By the by, and while hardly news at this point --- I can't resist directing praise in the direction of Criterion DVD for their recent release of four early Paramount musicals that happened to be directed by Ernst Lubitsch. While there's no getting around the fact that were it not for Lubitsch's involvement these films would likely now remain out of view and out of circulation, I suppose we should be grateful that a marketing "hook" was happily attached to these four films and that allowed them to be considered as viable DVD candidates.

To Criterion's credit, although the discs are bare bones affairs --- no extras of any sort aside from well researched liner notes and optional subtitles --- the four films ("The Love Parade," "Monte Carlo," "The Smiling Lieutenant" and "One Hour With You") look AND sound simply wonderful --- and this despite numerous problems inherent in the original materials, particularly on "Monte Carlo." While Maurice Chevalier and Jeanette MacDonald might not be everyone's idea of early talkie heaven, these discs offer far, far more than just the talents of this pair. So, if your interests run along the lines of pre-code Hollywood --- or the technical aspects of early sound, or an appreciation of just how fine a product Paramount was turning out when sound was still something of a novelty, you're urged to pick up this DVD set. As always, praise and comment counts for little in the DVD world. Sales, however, counts for much. Cast your vote for more early sound product not with words, but with your purchase.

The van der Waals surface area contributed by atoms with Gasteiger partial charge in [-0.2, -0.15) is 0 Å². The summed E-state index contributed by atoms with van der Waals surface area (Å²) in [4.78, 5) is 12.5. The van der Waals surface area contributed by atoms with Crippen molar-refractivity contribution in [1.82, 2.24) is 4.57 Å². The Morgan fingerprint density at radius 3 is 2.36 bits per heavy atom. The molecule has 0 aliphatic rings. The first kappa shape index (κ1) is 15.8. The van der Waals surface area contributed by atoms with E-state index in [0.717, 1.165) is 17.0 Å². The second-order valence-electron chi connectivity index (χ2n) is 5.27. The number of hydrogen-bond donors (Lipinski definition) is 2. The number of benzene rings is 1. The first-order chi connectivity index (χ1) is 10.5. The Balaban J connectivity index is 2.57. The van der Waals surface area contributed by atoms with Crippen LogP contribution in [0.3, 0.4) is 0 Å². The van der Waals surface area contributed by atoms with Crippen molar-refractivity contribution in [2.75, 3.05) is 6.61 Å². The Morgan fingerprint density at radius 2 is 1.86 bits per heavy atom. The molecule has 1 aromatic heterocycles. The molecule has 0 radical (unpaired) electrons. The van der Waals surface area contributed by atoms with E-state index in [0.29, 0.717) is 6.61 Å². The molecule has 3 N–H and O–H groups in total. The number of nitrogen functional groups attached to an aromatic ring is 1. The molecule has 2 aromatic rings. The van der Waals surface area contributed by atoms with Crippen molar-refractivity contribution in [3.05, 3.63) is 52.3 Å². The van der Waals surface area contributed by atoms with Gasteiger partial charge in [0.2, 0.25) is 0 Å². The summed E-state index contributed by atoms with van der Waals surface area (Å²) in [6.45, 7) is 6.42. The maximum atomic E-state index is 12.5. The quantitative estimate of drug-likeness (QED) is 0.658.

We've always time and space enough for two 78rpm melodies from "Monte Carlo" ---

"Beyond the Blue Horizon" (1930) is performed by Van Phillips and His Orchestra, with vocal by Jack Plant, as released on Columbia's French label --- and in flipping this virtual 78rpm disc over, we have: "Always in All Ways."

The fellow at right --- his impeccable appearance marred only by an uncooperative cowlick --- is Rudy Wiedoeft, bandleader and musician, who's mastery of the saxophone is a key element in his best recordings.

As with so many unbelievably talented artists of the 'teens and early twenties, recording technology was such that the product they produced could only hint at what their instruments (be they mechanical or vocal) truly sounded like.

Add to that the fact that the bulk of acoustic 78rpm records one casually encounters are often in vastly less than pristine condition to begin with, and then improperly reproduced once again --- and, well, the results are often unhappy indeed.

I'm pleased to present two recordings of the same tune --- one familiar to these pages, "When Buddha Smiles" by Rudy Wiedoeft's Californians that, lo and behold, sound remarkably fine today. One recorded for Brunswick and the other for the more humble Regal label, Wiedoeft has two quite different but equally stirring arrangements for both. Let's spend a few minutes --- or more, in 1921:

"When Buddha Smiles" (1921-Brunswick) Rudy Wiedoeft's Californians

"When Buddha Smiles" (1921-Regal) Rudy Wiedoeft's Californians

and --- before Mr. Wiedoeft and company returns to the happy land from whence they came:

"Say It With Music" (1921) and "The Sheik of Araby" (1921) and "Suez" (1922)